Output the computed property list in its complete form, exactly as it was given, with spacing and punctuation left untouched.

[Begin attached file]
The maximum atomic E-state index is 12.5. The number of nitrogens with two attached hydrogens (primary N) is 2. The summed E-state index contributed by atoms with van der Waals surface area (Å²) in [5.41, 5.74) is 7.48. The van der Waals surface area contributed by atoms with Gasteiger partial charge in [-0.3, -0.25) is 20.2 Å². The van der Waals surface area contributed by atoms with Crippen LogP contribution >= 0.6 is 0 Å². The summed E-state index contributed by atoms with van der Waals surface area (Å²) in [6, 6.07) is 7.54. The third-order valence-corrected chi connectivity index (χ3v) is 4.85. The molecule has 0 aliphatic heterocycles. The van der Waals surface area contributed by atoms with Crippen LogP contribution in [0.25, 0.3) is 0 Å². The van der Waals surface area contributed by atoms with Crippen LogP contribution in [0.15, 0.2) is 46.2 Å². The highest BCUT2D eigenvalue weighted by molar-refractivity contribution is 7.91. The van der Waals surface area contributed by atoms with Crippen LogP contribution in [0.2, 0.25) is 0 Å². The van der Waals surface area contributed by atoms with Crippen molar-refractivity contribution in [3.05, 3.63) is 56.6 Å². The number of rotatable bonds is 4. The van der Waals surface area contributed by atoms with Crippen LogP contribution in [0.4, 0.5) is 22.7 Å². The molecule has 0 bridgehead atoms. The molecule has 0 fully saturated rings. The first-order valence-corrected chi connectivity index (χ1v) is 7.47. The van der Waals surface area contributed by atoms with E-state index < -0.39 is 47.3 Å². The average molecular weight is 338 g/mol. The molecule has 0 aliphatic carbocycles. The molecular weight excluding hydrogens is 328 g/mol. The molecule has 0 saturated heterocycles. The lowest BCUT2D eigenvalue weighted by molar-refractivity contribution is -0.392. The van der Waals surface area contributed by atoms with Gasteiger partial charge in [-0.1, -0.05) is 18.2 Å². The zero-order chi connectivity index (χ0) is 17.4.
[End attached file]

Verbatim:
The maximum atomic E-state index is 12.5. The number of nitrogens with two attached hydrogens (primary N) is 2. The summed E-state index contributed by atoms with van der Waals surface area (Å²) in [5.41, 5.74) is 7.48. The van der Waals surface area contributed by atoms with Gasteiger partial charge in [-0.3, -0.25) is 20.2 Å². The van der Waals surface area contributed by atoms with Crippen LogP contribution >= 0.6 is 0 Å². The summed E-state index contributed by atoms with van der Waals surface area (Å²) in [6, 6.07) is 7.54. The third-order valence-corrected chi connectivity index (χ3v) is 4.85. The molecule has 0 aliphatic heterocycles. The van der Waals surface area contributed by atoms with Crippen LogP contribution in [0.25, 0.3) is 0 Å². The van der Waals surface area contributed by atoms with Crippen LogP contribution in [0.15, 0.2) is 46.2 Å². The highest BCUT2D eigenvalue weighted by molar-refractivity contribution is 7.91. The van der Waals surface area contributed by atoms with Crippen LogP contribution in [0.2, 0.25) is 0 Å². The van der Waals surface area contributed by atoms with Crippen molar-refractivity contribution in [3.05, 3.63) is 56.6 Å². The number of rotatable bonds is 4. The van der Waals surface area contributed by atoms with Crippen LogP contribution in [0.4, 0.5) is 22.7 Å². The molecule has 0 bridgehead atoms. The molecule has 0 fully saturated rings. The first-order valence-corrected chi connectivity index (χ1v) is 7.47. The van der Waals surface area contributed by atoms with E-state index < -0.39 is 47.3 Å². The average molecular weight is 338 g/mol. The molecule has 0 aliphatic carbocycles. The molecular weight excluding hydrogens is 328 g/mol. The molecule has 0 saturated heterocycles. The lowest BCUT2D eigenvalue weighted by molar-refractivity contribution is -0.392. The van der Waals surface area contributed by atoms with Gasteiger partial charge in [-0.1, -0.05) is 18.2 Å². The zero-order chi connectivity index (χ0) is 17.4.